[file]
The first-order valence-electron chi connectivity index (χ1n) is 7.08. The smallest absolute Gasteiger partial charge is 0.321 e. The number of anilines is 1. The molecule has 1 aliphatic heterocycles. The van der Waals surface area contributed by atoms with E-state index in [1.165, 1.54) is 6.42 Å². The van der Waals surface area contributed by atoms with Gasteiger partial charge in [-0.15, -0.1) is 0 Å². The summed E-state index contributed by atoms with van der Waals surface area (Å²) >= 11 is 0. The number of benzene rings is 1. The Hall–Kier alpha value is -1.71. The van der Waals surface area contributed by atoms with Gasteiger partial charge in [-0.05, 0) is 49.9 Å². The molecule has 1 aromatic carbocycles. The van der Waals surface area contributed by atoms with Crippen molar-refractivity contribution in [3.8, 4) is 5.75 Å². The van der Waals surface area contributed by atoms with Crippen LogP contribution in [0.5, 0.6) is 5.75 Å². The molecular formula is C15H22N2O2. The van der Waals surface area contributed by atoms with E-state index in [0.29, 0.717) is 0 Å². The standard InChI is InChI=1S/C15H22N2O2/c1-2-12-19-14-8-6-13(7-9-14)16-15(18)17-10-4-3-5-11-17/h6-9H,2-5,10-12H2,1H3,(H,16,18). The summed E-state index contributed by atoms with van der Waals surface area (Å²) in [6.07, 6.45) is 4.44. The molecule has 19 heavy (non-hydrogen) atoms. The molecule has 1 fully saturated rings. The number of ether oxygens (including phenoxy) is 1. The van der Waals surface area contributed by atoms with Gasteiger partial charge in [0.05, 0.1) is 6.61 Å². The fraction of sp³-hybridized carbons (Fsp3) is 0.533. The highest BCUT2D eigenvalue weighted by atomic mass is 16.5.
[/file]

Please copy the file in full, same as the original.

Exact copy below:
The first-order valence-electron chi connectivity index (χ1n) is 7.08. The smallest absolute Gasteiger partial charge is 0.321 e. The number of anilines is 1. The molecule has 1 aliphatic heterocycles. The van der Waals surface area contributed by atoms with E-state index in [1.165, 1.54) is 6.42 Å². The van der Waals surface area contributed by atoms with Gasteiger partial charge in [-0.15, -0.1) is 0 Å². The summed E-state index contributed by atoms with van der Waals surface area (Å²) >= 11 is 0. The number of benzene rings is 1. The Hall–Kier alpha value is -1.71. The van der Waals surface area contributed by atoms with Gasteiger partial charge in [-0.05, 0) is 49.9 Å². The molecule has 1 aromatic carbocycles. The van der Waals surface area contributed by atoms with Crippen molar-refractivity contribution in [3.8, 4) is 5.75 Å². The van der Waals surface area contributed by atoms with Crippen LogP contribution in [0.5, 0.6) is 5.75 Å². The molecular formula is C15H22N2O2. The van der Waals surface area contributed by atoms with E-state index in [0.29, 0.717) is 0 Å². The standard InChI is InChI=1S/C15H22N2O2/c1-2-12-19-14-8-6-13(7-9-14)16-15(18)17-10-4-3-5-11-17/h6-9H,2-5,10-12H2,1H3,(H,16,18). The summed E-state index contributed by atoms with van der Waals surface area (Å²) in [6.07, 6.45) is 4.44. The molecule has 19 heavy (non-hydrogen) atoms. The molecule has 1 fully saturated rings. The number of ether oxygens (including phenoxy) is 1. The van der Waals surface area contributed by atoms with Gasteiger partial charge in [0.05, 0.1) is 6.61 Å². The fraction of sp³-hybridized carbons (Fsp3) is 0.533. The highest BCUT2D eigenvalue weighted by atomic mass is 16.5.